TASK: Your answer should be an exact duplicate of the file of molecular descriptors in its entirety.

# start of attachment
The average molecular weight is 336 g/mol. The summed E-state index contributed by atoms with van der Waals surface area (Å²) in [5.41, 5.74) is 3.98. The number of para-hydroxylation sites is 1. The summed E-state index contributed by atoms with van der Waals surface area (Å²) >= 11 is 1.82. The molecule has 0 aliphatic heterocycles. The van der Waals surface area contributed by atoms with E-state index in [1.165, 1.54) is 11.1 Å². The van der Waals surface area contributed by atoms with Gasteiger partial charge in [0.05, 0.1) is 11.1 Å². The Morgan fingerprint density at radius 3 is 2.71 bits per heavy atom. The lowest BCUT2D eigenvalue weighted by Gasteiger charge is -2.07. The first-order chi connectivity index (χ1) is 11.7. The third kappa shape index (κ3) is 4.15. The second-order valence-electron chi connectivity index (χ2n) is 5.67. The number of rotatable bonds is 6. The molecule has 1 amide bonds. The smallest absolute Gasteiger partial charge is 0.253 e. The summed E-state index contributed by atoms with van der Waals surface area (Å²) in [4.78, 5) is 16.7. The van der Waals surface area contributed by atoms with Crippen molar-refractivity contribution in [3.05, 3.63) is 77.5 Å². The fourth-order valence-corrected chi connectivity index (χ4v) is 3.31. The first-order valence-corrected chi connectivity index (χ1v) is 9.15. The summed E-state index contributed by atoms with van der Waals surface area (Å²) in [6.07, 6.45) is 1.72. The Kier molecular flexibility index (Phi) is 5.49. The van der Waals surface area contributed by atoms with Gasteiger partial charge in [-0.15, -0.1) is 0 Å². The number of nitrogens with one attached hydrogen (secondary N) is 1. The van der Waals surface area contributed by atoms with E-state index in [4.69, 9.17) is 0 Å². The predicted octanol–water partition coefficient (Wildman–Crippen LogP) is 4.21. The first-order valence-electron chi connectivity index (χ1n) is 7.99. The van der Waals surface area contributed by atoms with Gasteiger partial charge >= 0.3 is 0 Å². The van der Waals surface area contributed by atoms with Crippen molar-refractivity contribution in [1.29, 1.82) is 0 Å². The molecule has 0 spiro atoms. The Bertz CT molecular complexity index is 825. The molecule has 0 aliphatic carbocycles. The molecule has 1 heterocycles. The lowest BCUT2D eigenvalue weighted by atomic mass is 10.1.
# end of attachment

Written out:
The average molecular weight is 336 g/mol. The summed E-state index contributed by atoms with van der Waals surface area (Å²) in [5.41, 5.74) is 3.98. The number of para-hydroxylation sites is 1. The summed E-state index contributed by atoms with van der Waals surface area (Å²) >= 11 is 1.82. The molecule has 0 aliphatic heterocycles. The van der Waals surface area contributed by atoms with E-state index in [1.165, 1.54) is 11.1 Å². The van der Waals surface area contributed by atoms with Gasteiger partial charge in [0.05, 0.1) is 11.1 Å². The Morgan fingerprint density at radius 3 is 2.71 bits per heavy atom. The lowest BCUT2D eigenvalue weighted by Gasteiger charge is -2.07. The first-order chi connectivity index (χ1) is 11.7. The third kappa shape index (κ3) is 4.15. The second-order valence-electron chi connectivity index (χ2n) is 5.67. The number of rotatable bonds is 6. The molecule has 1 amide bonds. The smallest absolute Gasteiger partial charge is 0.253 e. The summed E-state index contributed by atoms with van der Waals surface area (Å²) in [4.78, 5) is 16.7. The van der Waals surface area contributed by atoms with Crippen molar-refractivity contribution in [3.05, 3.63) is 77.5 Å². The fourth-order valence-corrected chi connectivity index (χ4v) is 3.31. The first-order valence-corrected chi connectivity index (χ1v) is 9.15. The summed E-state index contributed by atoms with van der Waals surface area (Å²) in [6.07, 6.45) is 1.72. The Kier molecular flexibility index (Phi) is 5.49. The van der Waals surface area contributed by atoms with Gasteiger partial charge in [-0.15, -0.1) is 0 Å². The number of nitrogens with one attached hydrogen (secondary N) is 1. The van der Waals surface area contributed by atoms with E-state index in [4.69, 9.17) is 0 Å². The predicted octanol–water partition coefficient (Wildman–Crippen LogP) is 4.21. The first-order valence-electron chi connectivity index (χ1n) is 7.99. The van der Waals surface area contributed by atoms with Gasteiger partial charge >= 0.3 is 0 Å². The van der Waals surface area contributed by atoms with Crippen molar-refractivity contribution in [1.29, 1.82) is 0 Å². The molecule has 0 spiro atoms. The Bertz CT molecular complexity index is 825. The molecule has 0 aliphatic carbocycles. The molecule has 1 heterocycles. The lowest BCUT2D eigenvalue weighted by atomic mass is 10.1.